Anti-drug cops to get body cams by June—PNP chief


PNP chief Director General Ronald “Bato” dela Rosa. Noy Morcoso / FILE PHOTO

Expect anti-illegal drug operatives of the Philippine National Police (PNP) to wear body cameras by the middle of the year when the acquisition of the devices is complete.

PNP chief Dir. Gen. Ronald dela Rosa has ordered the allocation of P334-million for the purchase of body-worn cameras for local drug enforcement units by June.

Dela Rosa tasked PNP directorate for logistics Director Jose Victor Ramos to fast track the purchase of body cameras for anti-narcotics operatives and ensure transparency in their operations.


The body-worn cameras would ideally be connected to a system where there would be a live feed in the drug enforcement units’ respective operations centers so their commanders would be able to monitor their movements.

“We are really fast tracking the process. We are not dilly-dallying because the longer we do not have those (body-worn cameras), the more uneasy our critics. We want to let the critics feel they are being considered for everyone’s good,” the PNP chief said.

He clarified that the procurement of body cameras was not prioritized in the 2017 annual procurement plan in favor of the equipment needed for anti-crime and counter-terrorism operations.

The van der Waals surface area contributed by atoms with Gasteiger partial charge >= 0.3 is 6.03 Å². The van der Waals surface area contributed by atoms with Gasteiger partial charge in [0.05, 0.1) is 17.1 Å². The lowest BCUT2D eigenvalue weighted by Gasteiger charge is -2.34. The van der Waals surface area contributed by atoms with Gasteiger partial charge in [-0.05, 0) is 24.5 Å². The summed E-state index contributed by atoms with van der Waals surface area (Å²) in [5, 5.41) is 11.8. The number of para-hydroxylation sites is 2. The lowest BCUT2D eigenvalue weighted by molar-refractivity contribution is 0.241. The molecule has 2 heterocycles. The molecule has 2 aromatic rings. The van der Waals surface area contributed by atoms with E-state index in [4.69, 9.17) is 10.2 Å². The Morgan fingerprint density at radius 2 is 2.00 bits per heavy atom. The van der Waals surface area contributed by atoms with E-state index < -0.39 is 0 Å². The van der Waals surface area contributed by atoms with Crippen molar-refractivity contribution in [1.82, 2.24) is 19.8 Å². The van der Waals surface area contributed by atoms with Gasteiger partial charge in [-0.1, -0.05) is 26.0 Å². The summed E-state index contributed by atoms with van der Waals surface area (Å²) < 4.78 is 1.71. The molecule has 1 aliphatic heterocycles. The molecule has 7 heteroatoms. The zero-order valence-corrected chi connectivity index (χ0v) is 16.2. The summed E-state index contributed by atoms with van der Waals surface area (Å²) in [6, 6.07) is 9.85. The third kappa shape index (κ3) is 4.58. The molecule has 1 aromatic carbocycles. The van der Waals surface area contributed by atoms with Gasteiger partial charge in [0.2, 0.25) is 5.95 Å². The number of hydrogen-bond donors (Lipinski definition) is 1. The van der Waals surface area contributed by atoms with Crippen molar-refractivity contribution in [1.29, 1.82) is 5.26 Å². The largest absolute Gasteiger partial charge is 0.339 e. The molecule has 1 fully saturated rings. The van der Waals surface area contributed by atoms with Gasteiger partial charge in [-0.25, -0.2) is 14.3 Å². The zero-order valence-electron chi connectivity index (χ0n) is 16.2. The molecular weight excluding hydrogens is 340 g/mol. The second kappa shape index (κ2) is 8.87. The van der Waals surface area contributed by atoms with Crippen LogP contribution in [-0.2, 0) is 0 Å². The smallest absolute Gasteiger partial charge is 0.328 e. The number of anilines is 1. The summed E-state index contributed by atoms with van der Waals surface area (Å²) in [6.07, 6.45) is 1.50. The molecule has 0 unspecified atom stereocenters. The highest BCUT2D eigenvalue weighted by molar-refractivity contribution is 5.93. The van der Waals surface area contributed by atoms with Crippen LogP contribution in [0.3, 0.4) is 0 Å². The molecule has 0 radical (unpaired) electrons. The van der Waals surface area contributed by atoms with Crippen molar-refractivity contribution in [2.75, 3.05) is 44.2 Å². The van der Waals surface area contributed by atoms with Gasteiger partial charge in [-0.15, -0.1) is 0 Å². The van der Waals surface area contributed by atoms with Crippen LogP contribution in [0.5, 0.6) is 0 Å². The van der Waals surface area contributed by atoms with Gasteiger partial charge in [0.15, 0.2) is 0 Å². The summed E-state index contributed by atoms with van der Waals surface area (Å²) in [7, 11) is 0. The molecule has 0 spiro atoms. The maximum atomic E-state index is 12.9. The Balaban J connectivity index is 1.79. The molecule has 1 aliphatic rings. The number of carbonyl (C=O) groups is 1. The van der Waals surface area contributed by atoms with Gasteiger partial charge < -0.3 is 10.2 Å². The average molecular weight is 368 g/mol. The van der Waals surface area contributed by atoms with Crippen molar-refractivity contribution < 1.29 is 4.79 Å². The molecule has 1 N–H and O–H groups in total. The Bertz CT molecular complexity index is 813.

Among last year’s procurement priorities were mission-essential equipment for mobility, fire power, communications and investigation to boost police operations against crime and terrorism.

The PNP chief said that the procurement last year of 48 K9 units, composed of Belgian Malinois and Labrador breeds that are currently undergoing training at the PNP kennel in Alfonso, Cavite, was prompted by “the need for enhanced target-hardening efforts amid threats posed by foreign-inspired local terrorist movements.”

Each K9 unit costs P545,000, including the training of both the dog and its handler and maintenance.

Speaking to reporters on Thursday’s blessing and presentation of newly procured equipment at the National Capital Region Police Office, Dela Rosa explained that body-worn cameras were not priority last year.

“Maybe to critics, body-worn cameras are priority. They are really looking for holes in our operations. Our priority was dogs because of the threat of ISIS (the Islamic State of Iraq and Syria), terrorism, many lives will be lost. Our airports will be in danger if our Avsegroup (Aviation Security Group) does not have bomb-sniffing dogs,” he remarked in mixed Filipino and English.


He added, “you cannot prevent a bomb from exploding with body-worn cameras but you can prevent it with bomb-sniffing dogs.” /jpv

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